The media has a lot of power. It has the power to alienate, disappoint and degrade people. However, it also has the power to motivate, connect and inspire. In times of urgency, people turn to the internet, to the news or to TV shows in order to reconnect in some way with people around them. The media is a platform that can be used to set precedents for unchartered territory. It can be the deciding factor on where the majority of people around the world stand on political, social or any other sort of major topic. What people read or see on a screen can dictate how they feel about certain issues that take over daily conversations. It can be the reason why members of minority groups, the LGBTQ+ community in particular, feel accepted or not in our society.
According to a recent Bark survey, 26 percent of students self-reported that they believe the LGBTQ+ community is being represented in the media accurately, and 34 percent think that there is not enough representation to being with.
Junior Layla Isherwood, who identifies as bisexual, has noticed a recent shift in the way that the LGBTQ+ community has been represented in the media. Lately, she has noticed that movies have been released, such as the romantic comedy “Love, Simon,” based on the novel “Simon vs. the Homo Sapiens Agenda” by Becky Albertalli, that have LGBTQ+ persons as main characters of the movie who have happy storylines and happy endings. These narratives are replacing LGBTQ+ movies whose stories revolve around the tragedies or the struggles associated with being apart of the gay community.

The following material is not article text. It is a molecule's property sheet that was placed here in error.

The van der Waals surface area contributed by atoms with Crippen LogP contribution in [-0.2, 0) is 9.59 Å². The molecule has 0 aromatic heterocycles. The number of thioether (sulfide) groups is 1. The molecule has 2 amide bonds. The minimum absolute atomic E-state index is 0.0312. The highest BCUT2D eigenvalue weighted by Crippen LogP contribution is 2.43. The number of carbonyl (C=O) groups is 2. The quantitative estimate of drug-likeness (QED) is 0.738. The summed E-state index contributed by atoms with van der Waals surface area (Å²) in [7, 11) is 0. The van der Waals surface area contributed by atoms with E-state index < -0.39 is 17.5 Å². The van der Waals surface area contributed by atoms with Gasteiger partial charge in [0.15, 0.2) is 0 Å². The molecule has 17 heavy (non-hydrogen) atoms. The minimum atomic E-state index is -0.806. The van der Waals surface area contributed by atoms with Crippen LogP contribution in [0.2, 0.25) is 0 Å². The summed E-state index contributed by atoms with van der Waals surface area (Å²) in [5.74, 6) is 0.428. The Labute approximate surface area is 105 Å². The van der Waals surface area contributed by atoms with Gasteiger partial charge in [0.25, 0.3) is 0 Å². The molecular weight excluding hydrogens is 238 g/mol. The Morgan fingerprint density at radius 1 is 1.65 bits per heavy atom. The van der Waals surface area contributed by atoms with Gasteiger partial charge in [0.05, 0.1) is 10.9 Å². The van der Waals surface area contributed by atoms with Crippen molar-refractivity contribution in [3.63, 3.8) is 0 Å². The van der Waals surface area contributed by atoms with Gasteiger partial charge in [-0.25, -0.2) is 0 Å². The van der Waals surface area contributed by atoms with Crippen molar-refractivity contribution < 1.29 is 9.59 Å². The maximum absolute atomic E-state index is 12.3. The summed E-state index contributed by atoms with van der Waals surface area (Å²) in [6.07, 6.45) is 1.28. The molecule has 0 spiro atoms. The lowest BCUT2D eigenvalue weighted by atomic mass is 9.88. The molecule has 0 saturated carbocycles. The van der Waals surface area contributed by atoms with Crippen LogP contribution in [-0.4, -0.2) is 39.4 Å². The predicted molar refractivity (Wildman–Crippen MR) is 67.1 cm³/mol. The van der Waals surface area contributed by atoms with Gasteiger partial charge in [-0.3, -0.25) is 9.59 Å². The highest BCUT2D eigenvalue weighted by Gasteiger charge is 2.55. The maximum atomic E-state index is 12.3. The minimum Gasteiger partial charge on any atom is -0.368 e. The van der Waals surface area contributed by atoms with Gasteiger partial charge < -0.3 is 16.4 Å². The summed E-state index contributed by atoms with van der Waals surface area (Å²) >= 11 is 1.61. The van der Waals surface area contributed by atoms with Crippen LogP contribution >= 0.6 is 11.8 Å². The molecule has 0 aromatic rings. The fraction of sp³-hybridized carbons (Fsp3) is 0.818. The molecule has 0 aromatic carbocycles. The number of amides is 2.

Sophomore Natalie Pemberton, who is also a member of the LGBTQ+ community and vice president of the Sexuality And Gender Alliance (SAGA) club, has identified a similar shift in the way the LGBTQ+ community has been represented in the media.
“LGBTQ+ characters are represented more as people than they used to be. It used to be more stereotypical. For example, in [the TV show] Glee, their main gay character was very much a stereotype. It’s okay to have stereotypes represented, but that was kind of the only representation we saw in the media,” Pemberton said. “It’s nice to be able to see characters that are more like real people.”
According to McConnell, this phenomenon has become bigger than its manifestation on social media, as the “tucutes” are going to medical centers and requesting hormone therapy or surgery which they end up later regretting because they never felt the gender or social dysphoria that someone who is truly trans will naturally feel. McConnell said that because of this, people who do have gender dysphoria and wish to take those same hormones or have the surgery have less access to these resources as “tucutes” have already used some of them. This issue has also made its way back to medical professionals, according to McConnell, causing them to question whether or not they should be administering hormones or surgeries to trans people.